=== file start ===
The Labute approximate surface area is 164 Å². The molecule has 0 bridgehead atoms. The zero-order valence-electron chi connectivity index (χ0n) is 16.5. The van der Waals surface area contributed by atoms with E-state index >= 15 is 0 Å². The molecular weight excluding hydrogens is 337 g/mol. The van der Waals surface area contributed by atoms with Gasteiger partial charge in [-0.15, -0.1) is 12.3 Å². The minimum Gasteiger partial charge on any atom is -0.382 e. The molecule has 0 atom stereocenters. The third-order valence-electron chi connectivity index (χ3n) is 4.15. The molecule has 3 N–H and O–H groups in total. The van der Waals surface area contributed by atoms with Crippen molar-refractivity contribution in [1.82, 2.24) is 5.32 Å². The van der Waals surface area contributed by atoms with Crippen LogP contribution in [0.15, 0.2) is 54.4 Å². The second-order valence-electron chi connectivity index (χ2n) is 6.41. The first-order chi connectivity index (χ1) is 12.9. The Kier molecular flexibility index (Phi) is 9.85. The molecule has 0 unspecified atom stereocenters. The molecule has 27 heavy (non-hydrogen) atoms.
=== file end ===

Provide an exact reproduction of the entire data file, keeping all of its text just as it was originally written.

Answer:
The Labute approximate surface area is 164 Å². The molecule has 0 bridgehead atoms. The zero-order valence-electron chi connectivity index (χ0n) is 16.5. The van der Waals surface area contributed by atoms with E-state index >= 15 is 0 Å². The molecular weight excluding hydrogens is 337 g/mol. The van der Waals surface area contributed by atoms with Gasteiger partial charge in [-0.15, -0.1) is 12.3 Å². The minimum Gasteiger partial charge on any atom is -0.382 e. The molecule has 0 atom stereocenters. The third-order valence-electron chi connectivity index (χ3n) is 4.15. The molecule has 3 N–H and O–H groups in total. The van der Waals surface area contributed by atoms with Crippen molar-refractivity contribution in [1.82, 2.24) is 5.32 Å². The van der Waals surface area contributed by atoms with Crippen LogP contribution in [0.15, 0.2) is 54.4 Å². The second-order valence-electron chi connectivity index (χ2n) is 6.41. The first-order chi connectivity index (χ1) is 12.9. The Kier molecular flexibility index (Phi) is 9.85. The molecule has 0 unspecified atom stereocenters. The molecule has 27 heavy (non-hydrogen) atoms.